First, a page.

Improving Your FMEA Process
Failure modes and effects analysis (FMEA) is a core tool for reducing automotive and aerospace manufacturing risks. And yet, companies routinely waste 80% of the potential value of the FMEA process.
Particularly for manufacturers on the lower end of the maturity spectrum, FMEAs are simply a theoretical exercise for maintaining a certification or meeting customer requirements. These manufacturers may fill out an FMEA and even add a few countermeasures, but ultimately it’s just another form to file away and forget about.
The problem with this approach? Lack of closed-loop processes around FMEAs means losing crucial opportunities to prevent avoidable complaints and quality costs. Achieving meaningful value from FMEAs requires an iterative strategy, refining the model at each step and applying lessons learned to reduce defects across the board.
Are You Using the Wrong Quality Metrics?
An FMEA is a chart used to identify, quantify and reduce risks at the design phase, comprising two of 18 production part approval process (PPAP) elements. The most common types of FMEAs focus on design of products (DFMEA) and process design (PFMEA).
The basic steps required to create a FMEA are:
- Brainstorming all the potential ways a product or process could fail
- Determining the possible consequences for each type of failure
- Assigning a rating to severity (S), likelihood of occurrence (O) and detection capabilities (D)
- Multiplying S x O x D to calculate the risk priority number (RPN) for each potential failure
- Determining which risks need additional countermeasures based on RPN
Typically, an RPN greater than 50 indicates an issue needing attention, with scores greater than 100 requiring an improvement plan (depending on internal policy). For many companies, the steps outlined above represent the entire FMEA process. But as we discuss below, creating an FMEA is just the beginning.
An Iterative Approach to FMEA
The ideal FMEA process starts at the advanced product quality planning (APQP) phase, identifying the elements that are critical to quality (CTQ) for the customer. Once the initial FMEA is complete, companies should look for opportunities to update the document during:
- Product and process design
- First article inspection
- Mass production
- Defects and complaints
Necessary adjustments may include identifying new failure modes, or updating severity, occurrence and detection data for a more accurate RPN calculation.
Ideally, you would continuously refine your FMEAs to near perfection, gaining a holistic view of risk that makes it easier to predict and prevent problems. Companies can also use those “perfected” FMEAs as a mature starting point for subsequent versions of the product, or a different product using similar processes or materials. This process involves more upfront effort, but the work required decreases over time—and delivers more consistent results.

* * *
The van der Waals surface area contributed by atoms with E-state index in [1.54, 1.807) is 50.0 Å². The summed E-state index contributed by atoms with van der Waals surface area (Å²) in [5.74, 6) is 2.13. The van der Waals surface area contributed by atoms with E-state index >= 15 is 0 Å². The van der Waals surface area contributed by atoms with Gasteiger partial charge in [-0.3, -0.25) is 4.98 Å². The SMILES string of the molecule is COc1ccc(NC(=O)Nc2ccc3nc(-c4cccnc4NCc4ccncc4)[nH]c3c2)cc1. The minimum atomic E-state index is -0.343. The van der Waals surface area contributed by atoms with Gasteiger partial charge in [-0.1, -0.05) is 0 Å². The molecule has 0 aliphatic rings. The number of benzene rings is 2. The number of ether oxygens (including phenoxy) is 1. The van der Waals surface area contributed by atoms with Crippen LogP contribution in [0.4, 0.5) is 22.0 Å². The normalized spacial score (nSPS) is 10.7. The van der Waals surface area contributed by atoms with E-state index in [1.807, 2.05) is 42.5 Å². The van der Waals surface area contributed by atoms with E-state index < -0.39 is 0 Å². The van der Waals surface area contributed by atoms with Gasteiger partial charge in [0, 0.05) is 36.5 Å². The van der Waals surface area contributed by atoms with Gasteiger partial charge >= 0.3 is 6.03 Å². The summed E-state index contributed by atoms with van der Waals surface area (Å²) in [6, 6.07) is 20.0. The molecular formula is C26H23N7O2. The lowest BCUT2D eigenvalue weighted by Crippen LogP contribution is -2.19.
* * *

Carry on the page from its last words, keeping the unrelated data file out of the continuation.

Using FMEAs on the Plant Floor
Now that we’ve given an overview of how to refine FMEAs, let’s look at how, specifically, you should be using them on the shop floor. When a product or process breaks down, a proactive organization will use the FMEA as a problem-solving tool, asking questions like:
- Are there new failure modes we need to add?
- Where did existing countermeasures fail?
- How did the problem escape detection?
- What’s the reaction plan moving forward?
- Does the product or process need additional countermeasures?
- Do we need to update our calculations and possibly reprioritize this risk?
- Can we apply this lesson to preventive action for similar product lines and other customers?
Manufacturers can also test their FMEAs by having operators purposely create certain defects, then analyzing how long it takes to detect the problem down the line. Again, the point is to view the FMEA as a living document that you’re constantly revisiting to ensure you identify and correct any gaps.
Closing the Loop with Process Audits
Like any robust quality process, FMEAs require ongoing verification to ensure the risks you identify actually get the attention they deserve. Organizations need to verify that:
- Countermeasures are working
- Lessons learned are helping reduce risk for all customers
- All CTQ elements are consistently addressed
- Operators are implementing process changes
Process audits are a highly effective way to verify FMEAs, particularly layered process audits (LPAs) conducted at a high frequency by all levels of personnel. By checking that operators adhere to standardized processes every single shift, manufacturers can close the loop on changes initiated via the FMEA process.
Completing a high volume of audits can be a challenge for quality departments already strained for resources, particularly when using spreadsheets and traditional checklists. Manufacturers have found an automated LPA platform can deliver results faster, allowing teams to easily update questions based on FMEAs, get real-time data and boost audit compliance.
There’s no question that building an FMEA process from the ground up takes significant time and effort. But with the right attitude and tools, that investment will have a multiplier effect in terms of driving down defects, risk and costs.